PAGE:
his not very vast dominions, to forward travellers from one terminus to another.
Carrara, shut in by great hills, is very picturesque and bold. Few tourists stay there; and the people are nearly all connected, in one way or other, with the working of marble. There are also villages among the caves, where the workmen live. It contains a beautiful little Theatre, newly-built; and it is an interesting custom there, to form the chorus of labourers in the marble quarries, who are self-taught and sing by ear. I heard them in a comic opera, and in an act of "Norma;" and they acquitted themselves very well; unlike the common people of Italy generally, who (with some exceptions among the Neapolitans) sing vilely out of tune, and have very disagreeable singing voices.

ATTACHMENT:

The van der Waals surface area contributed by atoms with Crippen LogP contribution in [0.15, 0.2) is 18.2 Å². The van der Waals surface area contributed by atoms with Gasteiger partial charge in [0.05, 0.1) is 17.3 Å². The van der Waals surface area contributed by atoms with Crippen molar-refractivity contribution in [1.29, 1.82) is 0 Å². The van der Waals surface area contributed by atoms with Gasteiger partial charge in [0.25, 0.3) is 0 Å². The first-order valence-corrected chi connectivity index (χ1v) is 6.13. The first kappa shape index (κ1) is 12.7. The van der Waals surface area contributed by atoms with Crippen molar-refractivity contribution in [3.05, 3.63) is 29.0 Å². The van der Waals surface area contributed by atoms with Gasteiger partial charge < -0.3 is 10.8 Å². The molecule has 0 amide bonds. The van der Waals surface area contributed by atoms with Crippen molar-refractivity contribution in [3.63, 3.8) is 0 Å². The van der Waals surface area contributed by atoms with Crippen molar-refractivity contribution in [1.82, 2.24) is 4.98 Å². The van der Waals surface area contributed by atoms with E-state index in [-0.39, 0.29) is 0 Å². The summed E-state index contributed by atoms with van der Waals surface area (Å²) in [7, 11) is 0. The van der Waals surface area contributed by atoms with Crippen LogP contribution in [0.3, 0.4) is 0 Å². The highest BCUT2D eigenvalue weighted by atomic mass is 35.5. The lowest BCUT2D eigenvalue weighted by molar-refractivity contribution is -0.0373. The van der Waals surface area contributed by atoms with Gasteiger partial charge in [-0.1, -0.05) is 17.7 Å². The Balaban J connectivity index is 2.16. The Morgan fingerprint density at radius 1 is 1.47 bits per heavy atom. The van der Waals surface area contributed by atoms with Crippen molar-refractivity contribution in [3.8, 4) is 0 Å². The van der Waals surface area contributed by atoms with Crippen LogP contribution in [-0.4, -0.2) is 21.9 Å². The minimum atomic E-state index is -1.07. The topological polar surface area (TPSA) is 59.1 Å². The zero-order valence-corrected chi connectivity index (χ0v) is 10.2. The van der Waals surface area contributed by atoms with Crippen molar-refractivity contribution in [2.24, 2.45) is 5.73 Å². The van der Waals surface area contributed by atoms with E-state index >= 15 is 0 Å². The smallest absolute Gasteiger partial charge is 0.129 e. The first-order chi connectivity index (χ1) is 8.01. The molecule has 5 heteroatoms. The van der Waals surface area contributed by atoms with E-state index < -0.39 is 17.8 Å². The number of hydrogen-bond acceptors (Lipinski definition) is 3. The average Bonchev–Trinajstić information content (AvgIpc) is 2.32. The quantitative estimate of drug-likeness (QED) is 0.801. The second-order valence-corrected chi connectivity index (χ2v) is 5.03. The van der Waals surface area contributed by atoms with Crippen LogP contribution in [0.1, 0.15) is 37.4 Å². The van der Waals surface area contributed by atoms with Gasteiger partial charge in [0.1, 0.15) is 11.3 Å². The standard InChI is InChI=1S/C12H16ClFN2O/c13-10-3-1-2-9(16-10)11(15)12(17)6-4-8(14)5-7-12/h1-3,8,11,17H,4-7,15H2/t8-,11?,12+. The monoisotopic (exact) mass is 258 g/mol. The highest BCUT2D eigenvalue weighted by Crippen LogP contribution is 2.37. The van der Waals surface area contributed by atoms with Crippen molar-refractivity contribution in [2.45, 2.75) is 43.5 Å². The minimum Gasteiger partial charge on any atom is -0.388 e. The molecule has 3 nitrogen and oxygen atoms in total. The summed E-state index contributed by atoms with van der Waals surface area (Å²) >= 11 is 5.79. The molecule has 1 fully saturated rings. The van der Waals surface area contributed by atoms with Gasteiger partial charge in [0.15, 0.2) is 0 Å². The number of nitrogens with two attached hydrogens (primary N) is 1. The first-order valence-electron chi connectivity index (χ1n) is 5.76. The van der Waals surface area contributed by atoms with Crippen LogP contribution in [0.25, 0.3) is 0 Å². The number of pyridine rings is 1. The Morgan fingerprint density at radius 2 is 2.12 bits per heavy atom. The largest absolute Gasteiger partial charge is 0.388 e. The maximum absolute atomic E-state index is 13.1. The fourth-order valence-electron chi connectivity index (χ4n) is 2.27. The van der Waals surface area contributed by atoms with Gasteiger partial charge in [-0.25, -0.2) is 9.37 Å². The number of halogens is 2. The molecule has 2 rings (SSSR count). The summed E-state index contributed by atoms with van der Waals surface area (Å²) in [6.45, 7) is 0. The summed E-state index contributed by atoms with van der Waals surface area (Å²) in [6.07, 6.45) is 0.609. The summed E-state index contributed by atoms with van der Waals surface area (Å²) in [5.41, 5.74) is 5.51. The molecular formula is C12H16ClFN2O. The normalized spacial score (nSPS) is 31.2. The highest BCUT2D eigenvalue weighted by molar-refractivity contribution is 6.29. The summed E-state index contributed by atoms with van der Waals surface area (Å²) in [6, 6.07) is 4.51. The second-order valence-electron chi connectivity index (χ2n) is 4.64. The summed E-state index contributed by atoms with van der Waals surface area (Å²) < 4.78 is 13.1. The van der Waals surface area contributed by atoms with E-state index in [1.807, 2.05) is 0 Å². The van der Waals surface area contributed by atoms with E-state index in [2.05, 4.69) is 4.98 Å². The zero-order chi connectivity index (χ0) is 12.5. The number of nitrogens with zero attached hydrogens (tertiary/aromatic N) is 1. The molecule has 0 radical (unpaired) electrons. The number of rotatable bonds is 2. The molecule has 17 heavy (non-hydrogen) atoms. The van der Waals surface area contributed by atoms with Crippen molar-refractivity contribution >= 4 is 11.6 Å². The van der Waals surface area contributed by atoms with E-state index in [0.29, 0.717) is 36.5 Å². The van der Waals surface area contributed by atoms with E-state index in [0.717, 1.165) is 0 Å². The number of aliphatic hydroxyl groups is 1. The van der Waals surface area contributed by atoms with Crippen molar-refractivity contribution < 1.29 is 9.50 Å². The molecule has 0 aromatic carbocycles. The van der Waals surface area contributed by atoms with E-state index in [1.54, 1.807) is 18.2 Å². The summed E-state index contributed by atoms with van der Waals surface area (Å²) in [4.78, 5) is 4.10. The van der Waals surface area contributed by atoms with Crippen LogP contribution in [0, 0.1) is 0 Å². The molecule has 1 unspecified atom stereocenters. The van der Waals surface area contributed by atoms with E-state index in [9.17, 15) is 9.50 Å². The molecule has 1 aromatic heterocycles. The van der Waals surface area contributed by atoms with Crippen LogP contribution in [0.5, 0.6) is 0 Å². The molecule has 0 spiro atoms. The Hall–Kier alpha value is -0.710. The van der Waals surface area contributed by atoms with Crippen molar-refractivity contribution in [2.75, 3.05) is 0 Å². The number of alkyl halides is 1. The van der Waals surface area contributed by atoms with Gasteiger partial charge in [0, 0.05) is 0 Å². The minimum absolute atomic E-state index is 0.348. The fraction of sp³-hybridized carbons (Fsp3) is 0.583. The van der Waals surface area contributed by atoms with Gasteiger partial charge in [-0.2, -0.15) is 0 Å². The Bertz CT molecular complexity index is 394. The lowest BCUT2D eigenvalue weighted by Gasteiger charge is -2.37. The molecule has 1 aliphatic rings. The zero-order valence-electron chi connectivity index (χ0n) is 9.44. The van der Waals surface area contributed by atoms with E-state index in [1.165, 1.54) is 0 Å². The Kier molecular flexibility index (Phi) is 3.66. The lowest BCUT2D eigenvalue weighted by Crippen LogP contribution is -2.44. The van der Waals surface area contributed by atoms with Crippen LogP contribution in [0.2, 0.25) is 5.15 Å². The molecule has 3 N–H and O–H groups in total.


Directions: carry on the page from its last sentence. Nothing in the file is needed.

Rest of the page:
From the summit of a lofty hill beyond Carrara, the first view of the fertile plain in which the town of Pisa lies—with Leghorn, a purple spot in the flat distance—is enchanting. Nor is it only distance that lends enchantment to the view; for the fruitful country, and rich woods of olive-trees through which the road subsequently passes, render it delightful.
The moon was shining when we approached Pisa, and for a long time we could see, behind the wall, the leaning Tower, all away in the uncertain light; the shadowy original of the old pictures in school-books, setting forth "The Wonders of the World." Like most things connected in their first associations with school-books and school-times, it was too small. I felt it keenly. It was nothing like so high above the wall as